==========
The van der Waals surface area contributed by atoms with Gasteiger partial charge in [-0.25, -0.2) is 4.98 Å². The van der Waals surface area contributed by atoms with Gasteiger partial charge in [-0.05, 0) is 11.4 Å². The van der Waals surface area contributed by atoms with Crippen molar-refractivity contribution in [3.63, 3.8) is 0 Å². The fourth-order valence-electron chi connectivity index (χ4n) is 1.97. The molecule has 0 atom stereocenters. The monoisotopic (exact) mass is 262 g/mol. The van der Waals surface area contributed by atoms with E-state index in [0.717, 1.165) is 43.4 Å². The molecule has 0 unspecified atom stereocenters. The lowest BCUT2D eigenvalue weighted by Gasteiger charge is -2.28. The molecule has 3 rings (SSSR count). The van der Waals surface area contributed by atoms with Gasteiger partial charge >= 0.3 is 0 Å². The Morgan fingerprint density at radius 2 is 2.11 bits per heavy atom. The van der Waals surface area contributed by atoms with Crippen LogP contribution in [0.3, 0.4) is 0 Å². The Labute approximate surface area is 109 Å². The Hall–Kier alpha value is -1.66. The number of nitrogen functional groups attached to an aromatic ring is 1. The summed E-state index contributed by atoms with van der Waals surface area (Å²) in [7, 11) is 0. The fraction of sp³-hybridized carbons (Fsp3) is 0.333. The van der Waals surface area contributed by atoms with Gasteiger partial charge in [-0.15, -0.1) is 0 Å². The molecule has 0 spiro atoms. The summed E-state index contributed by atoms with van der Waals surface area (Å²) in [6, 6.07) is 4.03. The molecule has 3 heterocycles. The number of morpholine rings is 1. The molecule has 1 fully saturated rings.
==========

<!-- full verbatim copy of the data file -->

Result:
The van der Waals surface area contributed by atoms with Gasteiger partial charge in [-0.25, -0.2) is 4.98 Å². The van der Waals surface area contributed by atoms with Gasteiger partial charge in [-0.05, 0) is 11.4 Å². The van der Waals surface area contributed by atoms with Crippen molar-refractivity contribution in [3.63, 3.8) is 0 Å². The fourth-order valence-electron chi connectivity index (χ4n) is 1.97. The molecule has 0 atom stereocenters. The monoisotopic (exact) mass is 262 g/mol. The van der Waals surface area contributed by atoms with E-state index in [0.717, 1.165) is 43.4 Å². The molecule has 0 unspecified atom stereocenters. The lowest BCUT2D eigenvalue weighted by Gasteiger charge is -2.28. The molecule has 3 rings (SSSR count). The van der Waals surface area contributed by atoms with Gasteiger partial charge >= 0.3 is 0 Å². The Morgan fingerprint density at radius 2 is 2.11 bits per heavy atom. The van der Waals surface area contributed by atoms with Crippen LogP contribution in [0.3, 0.4) is 0 Å². The Labute approximate surface area is 109 Å². The Hall–Kier alpha value is -1.66. The number of nitrogen functional groups attached to an aromatic ring is 1. The summed E-state index contributed by atoms with van der Waals surface area (Å²) in [7, 11) is 0. The fraction of sp³-hybridized carbons (Fsp3) is 0.333. The van der Waals surface area contributed by atoms with Gasteiger partial charge in [-0.15, -0.1) is 0 Å². The molecule has 0 spiro atoms. The summed E-state index contributed by atoms with van der Waals surface area (Å²) in [6, 6.07) is 4.03. The molecule has 3 heterocycles. The number of morpholine rings is 1. The molecule has 1 fully saturated rings.